• Carlos

    I’d also like to add my two cents.Early in my contributions to Uncommon Descent, I tried arguing that evolutionary theory doesn’t conflict with the Bible — it conflicts with Aristotle. It made sense for scholastic theologians to accept Aristotelian physics and metaphysics — that was the best scientific theory of the time. But science moves on, it evolves. Part of the problem in modern theology is that Christians — Orthodox, Catholic, and Protestant — have made eternal salvation dependent on 3rd-century BC science. Notions such as “design” or “the natural order” or “the laws of nature” are derived from Platonism, Aristotelianism, and Stoicism. But there’s no good reason to fetter Bible interpretation with that family of conceptions of nature. And it’s only if one does so that Galileo or Darwin come to seem like threats to taking the Bible seriously. Then there is the crucial and much-overlooked distinction between taking the Bible seriously and taking it literally — a distinction that has been at work in much of what you’ve been blogging on, James.As for the idea of showing how to take the Bible seriously in light of evolution — well, all I can say is, if you can do that, Dawkins and Hitchens will have to move over on the best-seller list. And for what it’s worth — if the project becomes more than just a twinkle in your eye, contact Philip Kitcher about it. I think he’d be fascinated.

  • TomS

    I agree that the idea of “transmutation of species” does not conflict with the Bible as it has been traditionally read, but it also doesn’t conflict with Aristotle.Up until the 17th century or so, nobody thought much about “fixity of species”. People accepted ideas such as spontaneous generation, of course, but there was also the idea that new kinds of animals could come about by hybridization, and they knew about metamorphosis – a “worm” (that is, a caterpillar) could become a flying insect, or an aquatic tadpole could become an amphibious frog.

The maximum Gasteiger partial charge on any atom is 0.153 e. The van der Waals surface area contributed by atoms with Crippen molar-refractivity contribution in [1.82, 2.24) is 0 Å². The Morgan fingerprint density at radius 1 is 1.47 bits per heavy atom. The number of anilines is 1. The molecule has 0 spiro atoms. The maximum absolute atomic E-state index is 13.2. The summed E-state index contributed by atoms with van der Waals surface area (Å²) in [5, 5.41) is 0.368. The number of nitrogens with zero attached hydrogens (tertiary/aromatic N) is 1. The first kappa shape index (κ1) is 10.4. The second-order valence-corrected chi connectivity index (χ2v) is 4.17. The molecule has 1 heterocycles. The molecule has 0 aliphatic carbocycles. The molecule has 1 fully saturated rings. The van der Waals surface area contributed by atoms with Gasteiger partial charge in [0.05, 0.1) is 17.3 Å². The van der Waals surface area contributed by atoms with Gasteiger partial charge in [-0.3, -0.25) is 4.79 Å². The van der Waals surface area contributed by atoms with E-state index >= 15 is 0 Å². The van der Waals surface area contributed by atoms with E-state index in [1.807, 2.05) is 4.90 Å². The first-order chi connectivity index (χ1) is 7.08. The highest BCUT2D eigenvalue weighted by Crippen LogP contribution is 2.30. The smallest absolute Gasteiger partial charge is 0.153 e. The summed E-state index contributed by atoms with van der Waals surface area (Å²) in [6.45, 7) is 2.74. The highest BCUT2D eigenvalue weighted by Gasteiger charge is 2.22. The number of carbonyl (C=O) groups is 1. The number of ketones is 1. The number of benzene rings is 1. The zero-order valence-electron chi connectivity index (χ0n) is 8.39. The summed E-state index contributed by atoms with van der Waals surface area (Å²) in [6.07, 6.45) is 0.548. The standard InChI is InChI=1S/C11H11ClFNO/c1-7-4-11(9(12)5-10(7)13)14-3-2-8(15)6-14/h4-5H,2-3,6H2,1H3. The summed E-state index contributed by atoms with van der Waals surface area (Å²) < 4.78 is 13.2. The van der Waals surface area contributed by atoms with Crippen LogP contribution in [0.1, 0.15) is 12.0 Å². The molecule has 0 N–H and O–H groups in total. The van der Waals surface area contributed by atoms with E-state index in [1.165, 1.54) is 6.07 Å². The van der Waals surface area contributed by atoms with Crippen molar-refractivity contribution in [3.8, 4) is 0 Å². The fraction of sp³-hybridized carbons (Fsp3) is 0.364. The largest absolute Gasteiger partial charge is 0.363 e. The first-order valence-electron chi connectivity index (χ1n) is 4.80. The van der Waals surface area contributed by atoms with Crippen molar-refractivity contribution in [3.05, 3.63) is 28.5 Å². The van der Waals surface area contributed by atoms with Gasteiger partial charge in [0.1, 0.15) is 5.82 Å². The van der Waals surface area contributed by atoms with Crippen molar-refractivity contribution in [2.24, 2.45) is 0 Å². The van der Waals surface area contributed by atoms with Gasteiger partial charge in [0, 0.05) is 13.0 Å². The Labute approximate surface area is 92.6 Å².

• Stephen (aka Q)

    I couldn’t find an email address for you, but I wanted to call your attention to this post at Higgaion. It concerns one of your pet peeves (Intelligent Design run amok).

  • This method always works, and my web page has contact information too!

  • Those following this discussion may also want to take a look at the discussion of Young Earth Creationism at Christianity Today’s website.

  • Thanks for your thoughts Dr. McGrath. It has taken me a couple of weeks to sit down and read/think through what you wrote (holidays, family and work have kept me busy). When I first seriously considered evolution, I did not think of its theological implications, only its impact of my view on creation in Genesis. Since it did not appear to conflict (God still created humans, just through a slighlty different process than I had previously considered), I was ok with it. After further thought, I realized it has implications far beyond Genesis. My view of good and evil have been overly simplistic (i.e. the world was “good” before Adam and eve mucked things up). Evolution has caused be to reconsider what the Bible means by “good.” Earthquakes, disease and other natural (or non-manmade) “evils,” if you will, existed prior to the rise of homo sapiens. If the act of rebellion by Adam and Eve, even if eating of the fruit is taken to be figurative, did not cause the entrance of pain and suffering into the world, then we must assume that natural disasters are part of the creation that God considered to be “good.” With that said, atheist arguments against the existance of God because of the existance of floods, earthquakes and tsunamis, require a more nuanced reply than has been traditionally given.Such a fundmental shift in theology is not easy to digest, but I doubt the findings of Galileo and others were any easier. As you stated, evolution certainly explains a lot, but it creates an equal number of questions, especially for those of us raised in evangelical traditions. Perhaps that is a good thing.Thanks again for your thoughtful post.